The Standing Rock Sioux Tribe won a major victory on Sunday in its battle to block an oil pipeline being built near its reservation when the Department of the Army announced that it would not allow the pipeline to be drilled under a dammed section of the Missouri River.
The Army said it would look for alternative routes for the $3.7 billion Dakota Access pipeline. Construction of the route a half-mile from the Standing Rock Sioux reservation has become a global flash point for environmental and indigenous activism, drawing thousands of people out here to a sprawling prairie camp of tents, tepees and yurts.
“The best way to complete that work responsibly and expeditiously is to explore alternate routes for the pipeline crossing,” Jo-Ellen Darcy, the Army’s assistant secretary for civil works, said in a statement. The move could presage a lengthy environmental review that has the potential to block the pipeline’s construction for months or years.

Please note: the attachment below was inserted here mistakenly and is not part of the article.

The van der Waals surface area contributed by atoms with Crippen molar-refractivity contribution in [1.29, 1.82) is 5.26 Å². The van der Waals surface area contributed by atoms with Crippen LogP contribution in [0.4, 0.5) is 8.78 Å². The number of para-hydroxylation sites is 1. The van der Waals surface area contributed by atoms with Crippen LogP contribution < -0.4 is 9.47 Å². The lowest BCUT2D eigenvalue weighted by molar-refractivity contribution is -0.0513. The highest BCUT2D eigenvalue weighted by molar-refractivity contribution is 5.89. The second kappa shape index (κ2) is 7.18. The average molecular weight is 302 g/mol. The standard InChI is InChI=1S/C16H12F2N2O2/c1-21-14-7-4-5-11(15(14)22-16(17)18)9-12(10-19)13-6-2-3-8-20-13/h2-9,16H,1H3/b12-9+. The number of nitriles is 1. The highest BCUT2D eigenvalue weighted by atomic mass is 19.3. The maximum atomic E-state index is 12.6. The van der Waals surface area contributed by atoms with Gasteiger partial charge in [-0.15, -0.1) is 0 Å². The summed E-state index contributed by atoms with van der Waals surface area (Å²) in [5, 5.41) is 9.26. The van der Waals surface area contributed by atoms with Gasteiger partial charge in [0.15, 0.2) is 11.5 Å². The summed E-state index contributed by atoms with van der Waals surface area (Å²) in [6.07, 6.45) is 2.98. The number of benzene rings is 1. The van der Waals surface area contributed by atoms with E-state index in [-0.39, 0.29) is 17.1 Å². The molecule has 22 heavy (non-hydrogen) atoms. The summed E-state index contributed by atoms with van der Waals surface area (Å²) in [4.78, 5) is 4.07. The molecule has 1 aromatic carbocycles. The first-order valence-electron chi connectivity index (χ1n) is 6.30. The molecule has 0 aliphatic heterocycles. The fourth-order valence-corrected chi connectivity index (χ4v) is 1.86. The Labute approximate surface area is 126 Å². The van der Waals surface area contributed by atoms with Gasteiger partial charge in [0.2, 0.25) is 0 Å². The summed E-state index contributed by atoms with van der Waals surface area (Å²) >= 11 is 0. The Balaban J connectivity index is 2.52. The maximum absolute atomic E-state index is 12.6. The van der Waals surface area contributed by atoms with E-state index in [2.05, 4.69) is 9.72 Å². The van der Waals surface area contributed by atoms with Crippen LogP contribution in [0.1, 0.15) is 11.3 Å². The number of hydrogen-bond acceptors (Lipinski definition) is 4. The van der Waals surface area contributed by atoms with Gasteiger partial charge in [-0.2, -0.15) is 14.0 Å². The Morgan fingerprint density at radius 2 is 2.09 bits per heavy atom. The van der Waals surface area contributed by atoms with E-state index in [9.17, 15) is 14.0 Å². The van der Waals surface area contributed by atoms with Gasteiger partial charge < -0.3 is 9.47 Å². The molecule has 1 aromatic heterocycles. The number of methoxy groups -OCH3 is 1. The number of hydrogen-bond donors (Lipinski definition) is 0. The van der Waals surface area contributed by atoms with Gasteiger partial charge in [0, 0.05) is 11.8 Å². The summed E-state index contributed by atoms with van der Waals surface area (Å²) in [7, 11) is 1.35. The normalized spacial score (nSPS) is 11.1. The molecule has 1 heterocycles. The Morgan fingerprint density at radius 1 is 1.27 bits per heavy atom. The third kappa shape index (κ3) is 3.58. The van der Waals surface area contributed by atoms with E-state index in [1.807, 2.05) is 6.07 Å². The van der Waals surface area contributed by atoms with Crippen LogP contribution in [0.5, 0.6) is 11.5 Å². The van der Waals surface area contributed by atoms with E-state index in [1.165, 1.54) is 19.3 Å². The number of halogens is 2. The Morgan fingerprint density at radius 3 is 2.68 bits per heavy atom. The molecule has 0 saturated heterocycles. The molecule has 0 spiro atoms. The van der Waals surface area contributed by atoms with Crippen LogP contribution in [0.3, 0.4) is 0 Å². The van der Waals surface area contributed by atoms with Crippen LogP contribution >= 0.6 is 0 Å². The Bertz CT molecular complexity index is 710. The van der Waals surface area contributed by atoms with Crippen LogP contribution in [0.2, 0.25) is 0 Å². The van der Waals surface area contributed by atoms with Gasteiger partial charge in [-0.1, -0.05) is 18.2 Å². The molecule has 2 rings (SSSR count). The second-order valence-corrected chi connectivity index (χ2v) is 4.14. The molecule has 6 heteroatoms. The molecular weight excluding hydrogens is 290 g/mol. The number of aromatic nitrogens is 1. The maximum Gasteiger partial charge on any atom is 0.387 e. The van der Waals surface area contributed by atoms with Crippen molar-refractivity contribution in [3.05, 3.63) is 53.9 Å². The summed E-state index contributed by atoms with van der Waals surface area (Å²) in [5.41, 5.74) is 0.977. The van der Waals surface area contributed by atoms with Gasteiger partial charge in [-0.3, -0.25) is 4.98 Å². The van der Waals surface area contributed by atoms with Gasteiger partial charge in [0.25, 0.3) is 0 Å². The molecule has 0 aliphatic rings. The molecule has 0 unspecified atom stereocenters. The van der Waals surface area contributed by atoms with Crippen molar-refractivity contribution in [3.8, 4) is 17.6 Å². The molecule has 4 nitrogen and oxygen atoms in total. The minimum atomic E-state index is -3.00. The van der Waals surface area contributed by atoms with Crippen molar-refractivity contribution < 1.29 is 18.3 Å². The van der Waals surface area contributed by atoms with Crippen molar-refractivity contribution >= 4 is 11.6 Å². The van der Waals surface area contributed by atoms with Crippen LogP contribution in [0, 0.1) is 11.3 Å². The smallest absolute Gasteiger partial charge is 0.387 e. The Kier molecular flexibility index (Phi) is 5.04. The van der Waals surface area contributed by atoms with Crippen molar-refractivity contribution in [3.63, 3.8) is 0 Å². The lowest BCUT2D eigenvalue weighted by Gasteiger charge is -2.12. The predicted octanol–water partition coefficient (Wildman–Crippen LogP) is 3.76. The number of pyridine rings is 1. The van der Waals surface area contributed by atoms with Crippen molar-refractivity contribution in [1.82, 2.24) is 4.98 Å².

But it was unclear how durable the government’s decision would be. Sunday’s announcement came in the dwindling days of the Obama administration, which revealed in November that the Army Corps of Engineers was considering an alternative route. The Corps of Engineers is part of the Department of the Army.
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